Friday, May 15, 2009
Many fine players have taken their place behind the kit over the years but when it comes right down to it, Buddy Rich was in a class of his own. Fastest hands to ever grasp sticks, by far. One of my most prized possessions is a recording that he did with Art Tatum and Lionel Hampton in the mid 50s. He primarily plays with brushes throughout and it's still one of the most remarkable performances of restraint and taste that I have ever heard.
Carrying the torch for big band jazz, he regularly promoted young musicians to sit on the bandstand with him. The group he assembled in 1978 (Killer Force) was one of his finest and I have watched the performance at the Hague from that period far too many times to even count. Brilliant.
Noted for his incredible technique as well as being outspoken, I think that the harder edge of his personality may have resulted in a less than fair shake when it comes his ranking amongst jazz musicians in the 20th century. Just listen to one of those infamous tapes of Rich cursing out his band members following a less than stellar set. Despite this, his obvious genius has transcended any criticism of his mercurial temperament. One of the great disappointments that I have suffered was having tickets to one of his upcoming shows in 1987 and learning of his sudden passing. I would have loved to have seen him in person.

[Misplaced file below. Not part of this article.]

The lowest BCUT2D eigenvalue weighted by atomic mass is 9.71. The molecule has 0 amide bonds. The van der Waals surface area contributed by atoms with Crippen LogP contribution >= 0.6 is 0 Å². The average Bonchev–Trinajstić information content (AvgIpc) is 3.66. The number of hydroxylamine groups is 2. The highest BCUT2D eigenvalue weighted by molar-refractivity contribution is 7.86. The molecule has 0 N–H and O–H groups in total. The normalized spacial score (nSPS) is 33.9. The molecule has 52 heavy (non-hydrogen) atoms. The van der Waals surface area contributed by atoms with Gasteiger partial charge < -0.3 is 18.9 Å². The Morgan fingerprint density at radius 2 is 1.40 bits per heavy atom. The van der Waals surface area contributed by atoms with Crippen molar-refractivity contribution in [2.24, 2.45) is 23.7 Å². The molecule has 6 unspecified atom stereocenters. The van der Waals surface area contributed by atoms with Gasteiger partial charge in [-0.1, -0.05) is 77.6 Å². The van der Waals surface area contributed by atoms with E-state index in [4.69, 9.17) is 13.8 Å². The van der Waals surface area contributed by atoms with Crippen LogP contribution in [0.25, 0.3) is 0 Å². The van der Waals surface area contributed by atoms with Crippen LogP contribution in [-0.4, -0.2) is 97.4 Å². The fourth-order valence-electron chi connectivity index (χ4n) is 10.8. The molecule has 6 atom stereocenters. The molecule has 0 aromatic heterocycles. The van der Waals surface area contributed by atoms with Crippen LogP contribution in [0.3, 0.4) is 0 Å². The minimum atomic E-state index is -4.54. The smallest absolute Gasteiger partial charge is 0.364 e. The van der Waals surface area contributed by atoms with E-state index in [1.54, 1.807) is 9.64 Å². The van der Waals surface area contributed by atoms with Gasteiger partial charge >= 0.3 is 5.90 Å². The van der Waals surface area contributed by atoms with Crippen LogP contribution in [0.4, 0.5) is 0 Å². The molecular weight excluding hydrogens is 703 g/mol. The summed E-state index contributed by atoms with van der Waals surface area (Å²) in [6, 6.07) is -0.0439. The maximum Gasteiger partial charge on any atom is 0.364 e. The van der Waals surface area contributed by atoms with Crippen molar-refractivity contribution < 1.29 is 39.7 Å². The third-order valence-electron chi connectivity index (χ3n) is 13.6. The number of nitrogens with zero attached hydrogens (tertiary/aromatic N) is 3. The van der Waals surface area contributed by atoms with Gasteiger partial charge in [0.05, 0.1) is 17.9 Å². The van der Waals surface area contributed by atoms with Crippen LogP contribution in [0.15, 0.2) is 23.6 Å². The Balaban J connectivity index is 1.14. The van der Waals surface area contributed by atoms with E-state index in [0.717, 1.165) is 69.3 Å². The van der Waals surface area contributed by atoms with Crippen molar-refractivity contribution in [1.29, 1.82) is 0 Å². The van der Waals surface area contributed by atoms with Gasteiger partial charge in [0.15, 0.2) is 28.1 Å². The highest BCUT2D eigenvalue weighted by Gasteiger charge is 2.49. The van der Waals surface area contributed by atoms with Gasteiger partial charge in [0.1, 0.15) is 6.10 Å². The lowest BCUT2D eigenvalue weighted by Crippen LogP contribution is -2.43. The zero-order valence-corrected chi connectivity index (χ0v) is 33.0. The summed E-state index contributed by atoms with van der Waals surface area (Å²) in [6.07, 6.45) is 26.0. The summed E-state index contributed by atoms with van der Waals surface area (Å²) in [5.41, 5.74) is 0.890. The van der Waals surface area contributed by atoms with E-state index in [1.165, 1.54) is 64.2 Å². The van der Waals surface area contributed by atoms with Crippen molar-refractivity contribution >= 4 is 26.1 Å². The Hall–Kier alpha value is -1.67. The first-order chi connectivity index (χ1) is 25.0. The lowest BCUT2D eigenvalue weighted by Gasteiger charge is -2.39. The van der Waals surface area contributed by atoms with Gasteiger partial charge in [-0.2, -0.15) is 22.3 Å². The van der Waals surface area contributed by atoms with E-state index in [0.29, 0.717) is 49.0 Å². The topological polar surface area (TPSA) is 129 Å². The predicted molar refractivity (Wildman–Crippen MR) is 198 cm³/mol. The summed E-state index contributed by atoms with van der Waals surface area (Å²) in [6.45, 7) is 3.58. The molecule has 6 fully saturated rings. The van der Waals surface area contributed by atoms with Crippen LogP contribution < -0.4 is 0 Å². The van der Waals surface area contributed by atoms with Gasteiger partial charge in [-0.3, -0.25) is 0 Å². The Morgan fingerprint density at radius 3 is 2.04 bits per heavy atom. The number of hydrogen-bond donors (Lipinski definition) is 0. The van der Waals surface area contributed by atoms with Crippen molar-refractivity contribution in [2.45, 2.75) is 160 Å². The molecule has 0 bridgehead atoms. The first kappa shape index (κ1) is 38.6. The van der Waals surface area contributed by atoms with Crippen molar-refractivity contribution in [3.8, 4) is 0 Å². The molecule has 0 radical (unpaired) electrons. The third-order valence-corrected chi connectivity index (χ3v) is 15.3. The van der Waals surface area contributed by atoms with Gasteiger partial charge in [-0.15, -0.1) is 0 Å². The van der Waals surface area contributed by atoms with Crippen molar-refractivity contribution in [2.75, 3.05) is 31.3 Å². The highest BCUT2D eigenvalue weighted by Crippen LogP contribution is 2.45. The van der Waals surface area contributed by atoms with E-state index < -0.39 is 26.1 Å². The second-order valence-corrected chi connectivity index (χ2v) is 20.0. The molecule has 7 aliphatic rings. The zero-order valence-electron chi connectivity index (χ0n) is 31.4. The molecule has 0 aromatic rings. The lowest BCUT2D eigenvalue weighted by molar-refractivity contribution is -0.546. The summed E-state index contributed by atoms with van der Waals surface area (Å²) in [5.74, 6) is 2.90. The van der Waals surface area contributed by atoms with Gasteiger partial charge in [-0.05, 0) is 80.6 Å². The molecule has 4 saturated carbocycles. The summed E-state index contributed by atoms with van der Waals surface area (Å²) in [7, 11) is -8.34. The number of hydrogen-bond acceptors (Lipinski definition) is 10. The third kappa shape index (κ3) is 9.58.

Buddy's take on "Uncle Albert, Admiral Halsey". This arrangement is fantastic.
A "Non-Animal" drum battle with Ed Shaughnessy.
Amazingly, his skills never eroded with time and only became sharper. Right up to his death, this legendary player burned with the intensity of a man half his age.